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A Stairway to Heaven on the Matterhorn

Patrick Gabarrou near the summit of the Matterhorn, at 65 years old.

[Photo] Pierre Gourdin

Sixty-five-year-old French alpinist Patrick Gabarrou is always watching the mountains. He spends a great deal of time in the Alps–he sees them in different seasons, different lights. He discovers features that are not often visible–features less-devoted climbers might miss. More than 30 years ago, the Matterhorn attracted Gabarrou’s gaze like a magnet.

Gabarrou has climbed and guided the Matterhorn for many years. His knowledge of the mountain, and the location of its routes, is perfect. He opened several new routes on the Matterhorn, two of them on the famous Zmuttnase (“Zmutt Nose”), an overhanging pillar leaning above the right part of the North Face. The first lines (Cerruti-Gogna, 1969, Piola-Steiner, 1981) on the “Nose” left the big overhang unclimbed. His routes–Aux Amis Disparus (with Lionel Daudet, 1992), and Free Tibet (with Cesare Ravaschietto, 2000)–climbed straight through the big prow. They were the logical next step on the Zmuttnase.

Following his two routes on the Zmuttnase, Gabarrou pioneered Padre Pio, a 700-meter line on the south side of the mountain with difficulties up to F6c+/7a (with Nicolae Morar, Maxime Lopez, and Cesare Ravaschietto) in 2002. The route topped out on Pilastro dei Fiori, a feature left of Picco Muzio, an important peak on the south side of Furggen Ridge. Padre Pio was an outstanding achievement in its own right, but Gabarrou was unsatisfied. He searched for a solution to reach the true summit after having finished Padre Pio. He does not like to stop below the top.

During the thirteen years after climbing Padre Pio, Gabarrou discovered there was a difficult, but possible way, from the top of that route to the summit of the Matterhorn. Last summer, Gabarrou added this 650-meter extension over four separate attempts. The completion of this line, a 1300-meter route with difficulties up to F7a, coincided with the 150th anniversary of the Matterhorn’s first ascent. He finished the route and finally set foot on the summit in August, ten days after his 65th birthday.

The first attempt on the extension was in May. Gabarrou and his partner, Yoann Joly, climbed the Furggen Ridge despite heavy snow to reach the top of Padre Pio. From there they ascended several new pitches of mixed climbing, gaining a pillar on the right side of the south face before retreating. Gabarrou named the feature Simona Pillar in tribute to Simona Hosquet, a young guide who died in an avalanche in February 2014.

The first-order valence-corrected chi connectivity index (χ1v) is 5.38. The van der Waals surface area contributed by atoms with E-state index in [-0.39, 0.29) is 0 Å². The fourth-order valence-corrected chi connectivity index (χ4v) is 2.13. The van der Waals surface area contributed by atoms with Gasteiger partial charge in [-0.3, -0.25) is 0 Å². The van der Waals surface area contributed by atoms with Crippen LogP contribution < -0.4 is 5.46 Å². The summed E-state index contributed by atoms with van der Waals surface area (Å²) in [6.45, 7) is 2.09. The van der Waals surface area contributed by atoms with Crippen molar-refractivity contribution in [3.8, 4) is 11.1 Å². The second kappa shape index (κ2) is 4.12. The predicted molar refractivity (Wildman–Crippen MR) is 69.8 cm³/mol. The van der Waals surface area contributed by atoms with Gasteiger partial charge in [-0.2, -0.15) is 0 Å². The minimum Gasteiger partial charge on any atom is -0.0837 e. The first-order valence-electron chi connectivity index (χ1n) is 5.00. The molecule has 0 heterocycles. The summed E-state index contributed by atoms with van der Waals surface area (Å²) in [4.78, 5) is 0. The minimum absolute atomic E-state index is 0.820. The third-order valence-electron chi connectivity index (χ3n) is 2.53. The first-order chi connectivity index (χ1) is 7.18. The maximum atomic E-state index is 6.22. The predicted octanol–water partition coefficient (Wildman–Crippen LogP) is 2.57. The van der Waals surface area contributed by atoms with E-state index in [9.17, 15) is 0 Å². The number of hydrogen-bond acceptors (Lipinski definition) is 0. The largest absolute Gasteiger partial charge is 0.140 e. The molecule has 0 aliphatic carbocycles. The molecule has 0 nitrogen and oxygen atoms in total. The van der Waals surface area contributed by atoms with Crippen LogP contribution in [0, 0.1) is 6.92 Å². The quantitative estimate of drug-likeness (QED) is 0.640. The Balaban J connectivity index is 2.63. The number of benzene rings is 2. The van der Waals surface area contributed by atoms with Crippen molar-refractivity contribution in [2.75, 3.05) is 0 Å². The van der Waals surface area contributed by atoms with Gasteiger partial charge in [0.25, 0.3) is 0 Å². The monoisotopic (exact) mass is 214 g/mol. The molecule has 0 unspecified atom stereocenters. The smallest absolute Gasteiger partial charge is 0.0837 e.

Denis Burdet carrying his heavy pack along the Furggen Ridge slopes, on the way to the Furggen Shoulder.

[Photo] Patrick Gabarrou

A few days later, Gabarrou returned with Swiss guide Denis Burdet. They climbed the Furggen Ridge route to the shoulder, then abseiled down the south side to the top of Simona Pillar, where they put up a small tent. The following morning, they abseiled to the foot of the pillar (Gabarrou and Joly’s previous high point), and climbed new terrain to the pillar’s summit, returning back to their bivy at 11 p.m. They spent another night at the bivy, then returned to the Carrel Refuge the following morning.

In July, Gabarrou made a third trip to the Matterhorn, partnered with Nicolas Magnin. Again they climbed the Furggen Ridge to the advanced bivy. Conditions on the mountain were dry so they had to avoid major rock falls. The pair climbed new terrain above the bivouac on a second pillar, reaching an elevation of 4250 meters before bad weather forced them to retreat. They escaped down the Lion Ridge (the Italian ordinary route) during lightning storms and on icy rocks, reaching the refuge at 2 a.m.

Nicolas Magnin opening the route on the Upper Pillar–a feature composed of incredible rock found on the Matterhorn, but nowhere else in the Alps.

[Photo] Patrick Gabarrou

In early August, just after his 65th birthday, Gabarrou found himself back on the Matterhorn with partner Pierre Gourdin. They did their first new route together 24 years ago–The Direttissima–on the Dent Blanche (4357m), near the Matterhorn. After climbing the Hornli Ridge (the Swiss ordinary route), Gabarrou and Gourdin rappelled to the previous high point around 4250 meters. After a full day of hard climbing, they touched the coveted summit, shivered through another bivouac, and returned to the refuge. Gabarrou christened the route Padre Pio, Une Echelle Vers le Ciel (A Stairway to Heaven). A devout Christian, Gabarrou imagines he would have taught philosophy if he had not embraced the profession of mountain guide. He explains the route name: “Everyone will find his own stairway to heaven, won’t they?”

Although the entire route was established, it has not seen an integral ascent. The team waited at the refuge for a few days, hoping for clear weather and dry rock so they could free it from the start of Padre Pio to the summit, but summer was over on the Matterhorn.

The South Face of the Matterhorn, with the stunning line of Padre Pio. The wall is incredibly steep on this pyramid-shaped mountain.

[Photo] Patrick Gabarrou

[Read more about Patrick “Gab” Gabarrou in Alpinist 18–Ed.]

Source: Patrick Gabarrou